Atherton Joins HSR Opponents to Sue Caltrain; Menlo Park Drops Its Suit

The Town of Atherton alleges that the review of the Caltrain/High Speed Rail Blended System’s environmental impacts cannot be segmented into two separate environmental impact reports. Image: CAHSR

Last week, the Town of Atherton teamed up with opponents of California High-Speed Rail to file a lawsuit against Caltrain [PDF]. The City of Menlo Park, meanwhile, dropped threats to file a similar lawsuit, one week after listing five issues that the city wants Caltrain to resolve.

Caltrain must complete its electrification project before it starts sharing track, in what’s known as the blended system, with high-speed trains, which are scheduled to start running in 2029The lawsuit from Atherton and two groups opposed to CAHSR asserts that Caltrain violated the California Environmental Quality Act (CEQA) by conducting environmental impact reports of electrification and the blended system separately, rather than a single project.

“If the project is truly a stand-alone project — independent of serving as a precursor to the blended system – it is hard to understand why providing electrical infrastructure compatible with the blended system should be a major project purpose,” states the lawsuit.

The suit argues that the impacts of several changes for the blended track system weren’t disclosed in the electrification EIR: The reconstruction of curved sections of track for 110 mph trains, the cumulative traffic impacts on at-grade crossings when high-speed trains overtake Caltrain trains, and how high-speed trains sharing the tracks could limit the expansion of Caltrain service in the future.

Caltrain officials said that because the electrification and CAHSR each have “independent utility,” the California Environmental Quality Act (CEQA) allows them to be analyzed in separate environmental documents.

“Caltrain electrification is planned to be in operation starting in 2020, and can then immediately start to provide project benefits in terms of improved service, lower fuel costs, improved air quality, reduced greenhouse gas emissions, and lower operational subsidy for Caltrain compared with that of a diesel system,” Caltrain officials wrote in response to Atherton’s comments on the draft EIR.

Atherton argues that even when viewed as a stand-alone project,  the Caltrain electrification EIR is inadequate, and that specific impacts and mitigation measures were ignored.

“The significant safety impact of expanding service through grade crossings, such as that at Watkins Avenue in Atherton, which are already unsafe and whose safety will be significantly and adversely affected by the increase in service,” states the lawsuit.

Caltrain turned down Atherton’s January 21 request that the agency partially pay to install “quad gates” at Watkins Avenue, arguing that the electrified trains’ advanced signal system will make them safer than today’s trains, even if trains are more frequent. Quad gates block access to the tracks when trains are passing by, lowering gate arms from both sides of the street, and would allow Atherton to establish a “quiet zone” restricting Caltrain from blowing its horn in the vicinity.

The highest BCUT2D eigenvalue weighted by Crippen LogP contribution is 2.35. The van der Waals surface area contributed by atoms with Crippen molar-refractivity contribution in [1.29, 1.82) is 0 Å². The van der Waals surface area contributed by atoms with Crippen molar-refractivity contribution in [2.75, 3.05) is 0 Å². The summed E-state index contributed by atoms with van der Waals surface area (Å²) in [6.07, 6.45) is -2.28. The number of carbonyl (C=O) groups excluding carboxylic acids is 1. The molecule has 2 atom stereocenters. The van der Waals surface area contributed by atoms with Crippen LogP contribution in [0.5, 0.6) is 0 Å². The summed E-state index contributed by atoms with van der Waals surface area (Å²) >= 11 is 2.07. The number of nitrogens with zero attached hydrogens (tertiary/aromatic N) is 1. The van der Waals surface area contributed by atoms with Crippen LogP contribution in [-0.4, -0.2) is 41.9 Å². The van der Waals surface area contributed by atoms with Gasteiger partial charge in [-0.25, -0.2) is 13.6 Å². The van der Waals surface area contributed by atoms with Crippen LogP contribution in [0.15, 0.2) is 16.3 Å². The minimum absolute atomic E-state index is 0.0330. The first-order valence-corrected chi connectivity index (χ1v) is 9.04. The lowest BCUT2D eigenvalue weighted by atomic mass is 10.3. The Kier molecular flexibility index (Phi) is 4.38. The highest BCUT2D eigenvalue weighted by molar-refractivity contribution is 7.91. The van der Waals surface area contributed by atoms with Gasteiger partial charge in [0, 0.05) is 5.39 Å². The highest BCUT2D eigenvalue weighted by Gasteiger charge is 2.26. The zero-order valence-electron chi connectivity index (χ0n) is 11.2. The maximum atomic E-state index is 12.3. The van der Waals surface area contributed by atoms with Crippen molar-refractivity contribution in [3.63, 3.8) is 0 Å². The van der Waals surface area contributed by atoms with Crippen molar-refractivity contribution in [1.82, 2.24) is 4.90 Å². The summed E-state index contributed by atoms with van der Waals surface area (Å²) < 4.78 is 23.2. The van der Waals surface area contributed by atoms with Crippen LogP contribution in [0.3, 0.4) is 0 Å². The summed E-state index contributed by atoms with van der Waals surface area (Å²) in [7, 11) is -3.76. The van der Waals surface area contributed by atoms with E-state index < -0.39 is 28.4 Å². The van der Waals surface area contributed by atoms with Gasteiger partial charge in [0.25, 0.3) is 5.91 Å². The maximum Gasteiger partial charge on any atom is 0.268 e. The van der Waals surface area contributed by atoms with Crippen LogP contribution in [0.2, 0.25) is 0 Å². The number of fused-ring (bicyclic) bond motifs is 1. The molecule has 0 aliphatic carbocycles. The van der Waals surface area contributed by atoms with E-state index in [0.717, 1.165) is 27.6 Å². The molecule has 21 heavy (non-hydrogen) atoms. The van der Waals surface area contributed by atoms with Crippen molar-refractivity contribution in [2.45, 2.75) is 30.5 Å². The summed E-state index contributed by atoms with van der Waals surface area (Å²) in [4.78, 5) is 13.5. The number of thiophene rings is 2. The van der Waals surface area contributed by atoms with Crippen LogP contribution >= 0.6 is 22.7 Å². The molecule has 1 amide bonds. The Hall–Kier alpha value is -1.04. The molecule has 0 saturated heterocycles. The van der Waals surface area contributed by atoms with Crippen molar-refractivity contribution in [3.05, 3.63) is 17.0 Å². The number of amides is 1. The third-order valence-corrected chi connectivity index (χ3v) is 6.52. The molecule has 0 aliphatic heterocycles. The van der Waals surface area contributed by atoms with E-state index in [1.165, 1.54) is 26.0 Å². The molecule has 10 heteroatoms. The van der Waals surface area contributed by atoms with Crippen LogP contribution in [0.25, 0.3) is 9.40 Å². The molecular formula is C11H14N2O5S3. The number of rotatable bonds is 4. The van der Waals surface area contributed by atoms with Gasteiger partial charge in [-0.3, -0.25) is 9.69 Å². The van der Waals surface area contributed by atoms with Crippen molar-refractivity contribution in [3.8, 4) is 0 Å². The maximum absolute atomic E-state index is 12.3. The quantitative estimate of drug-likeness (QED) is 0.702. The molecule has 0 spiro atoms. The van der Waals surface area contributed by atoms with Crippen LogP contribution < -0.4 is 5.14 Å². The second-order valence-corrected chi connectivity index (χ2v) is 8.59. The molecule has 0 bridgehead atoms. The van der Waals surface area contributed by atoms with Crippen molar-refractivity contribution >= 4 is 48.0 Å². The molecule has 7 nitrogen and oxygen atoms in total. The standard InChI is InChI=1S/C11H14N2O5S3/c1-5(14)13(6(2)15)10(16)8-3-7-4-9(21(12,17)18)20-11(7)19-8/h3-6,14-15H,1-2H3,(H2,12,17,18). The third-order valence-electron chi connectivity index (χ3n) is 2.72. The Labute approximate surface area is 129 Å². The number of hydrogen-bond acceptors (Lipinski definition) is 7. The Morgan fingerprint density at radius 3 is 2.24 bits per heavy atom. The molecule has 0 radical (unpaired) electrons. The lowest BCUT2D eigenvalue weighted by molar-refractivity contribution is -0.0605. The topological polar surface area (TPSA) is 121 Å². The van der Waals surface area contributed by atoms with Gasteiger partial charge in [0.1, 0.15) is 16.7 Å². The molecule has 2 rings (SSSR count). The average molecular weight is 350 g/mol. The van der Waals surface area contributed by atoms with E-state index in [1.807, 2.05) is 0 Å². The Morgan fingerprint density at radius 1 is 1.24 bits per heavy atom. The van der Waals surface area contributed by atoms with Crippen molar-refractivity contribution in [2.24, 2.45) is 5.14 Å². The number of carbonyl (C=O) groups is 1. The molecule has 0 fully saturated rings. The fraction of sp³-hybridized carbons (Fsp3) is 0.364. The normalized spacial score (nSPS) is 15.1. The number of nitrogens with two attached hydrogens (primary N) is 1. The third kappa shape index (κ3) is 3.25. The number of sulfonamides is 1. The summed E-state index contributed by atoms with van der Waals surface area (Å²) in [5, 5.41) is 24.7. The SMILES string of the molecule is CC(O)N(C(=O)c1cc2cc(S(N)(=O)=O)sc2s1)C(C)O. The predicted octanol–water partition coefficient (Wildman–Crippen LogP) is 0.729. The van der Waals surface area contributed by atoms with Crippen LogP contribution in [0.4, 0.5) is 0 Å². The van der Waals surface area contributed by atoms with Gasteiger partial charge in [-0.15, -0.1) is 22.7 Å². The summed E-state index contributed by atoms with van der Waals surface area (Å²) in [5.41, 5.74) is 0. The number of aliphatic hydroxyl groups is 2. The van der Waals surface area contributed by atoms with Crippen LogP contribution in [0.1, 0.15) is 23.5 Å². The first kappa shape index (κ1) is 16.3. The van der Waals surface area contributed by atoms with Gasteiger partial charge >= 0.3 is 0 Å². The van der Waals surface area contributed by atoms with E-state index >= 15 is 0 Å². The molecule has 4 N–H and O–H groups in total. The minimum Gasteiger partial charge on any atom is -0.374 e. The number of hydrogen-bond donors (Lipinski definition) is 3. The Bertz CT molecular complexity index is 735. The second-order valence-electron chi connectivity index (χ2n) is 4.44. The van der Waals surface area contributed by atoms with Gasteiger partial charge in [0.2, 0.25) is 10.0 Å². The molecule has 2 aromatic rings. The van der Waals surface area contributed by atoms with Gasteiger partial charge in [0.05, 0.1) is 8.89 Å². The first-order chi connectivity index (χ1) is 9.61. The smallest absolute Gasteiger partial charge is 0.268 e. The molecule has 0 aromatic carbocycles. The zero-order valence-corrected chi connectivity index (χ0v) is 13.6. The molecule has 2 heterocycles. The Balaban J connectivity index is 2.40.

Atherton wants Caltrain to help pay for the installation of quad gates at Watkins Avenue to improve traffic safety and establish a “quiet zone” free of train horns. Photo: Google Maps

Atheron’s lawsuit also claims that the EIR didn’t analyze the impacts of tree removal pruning required for side-mounted electric poles, urging alternatives like center-mounted poles or “selective track movement.” Caltrain officials have not committed to any specific design but said they’ll propose an electric pole placement “that most effectively minimizes removal of trees along the corridor.”

A rendering of an electrified Caltrain with side-mounted electric power poles, which would likely require cutting down more trees than center-mounted poles would. Image: Caltrain

“What is not part of the electrification project are local interests in grade separations or quad gates,” Caltrain Modernization Program Executive Officer Marian Lee said at a February 5 board meeting. “We’re poised, we’re ready, we have a solid environmental document, and we will continue to work with all of the cities, regardless of legal action or not.”

The City of Menlo Park decided, however, that filing a lawsuit would not be productive. Earlier this month, Public Works Director Jesse Quirion wrote to Caltrain that the city is satisfied with the agency’s responses “regarding tree replacement, traffic, service, and support for future grade separations” [PDF].

Without any delays, construction on Caltrain electrification is set to begin in 2016, and electric trains could run by 2021.


Overhead electrification in Connecticut. Why are so many politicians opposed to this? Photo: Wikimedia Commons

Petition Aims to Save Caltrain Electrification Funds

Caltrain staffers and transit advocates are urging people to sign a White House petition to convince President Trump to save its $2 billion electrification project. From the petition: Mr. Trump, You have said infrastructure and jobs will be a keystone of your administration. When you spoke with Silicon Valley leaders you praised their innovation and said “anything we […]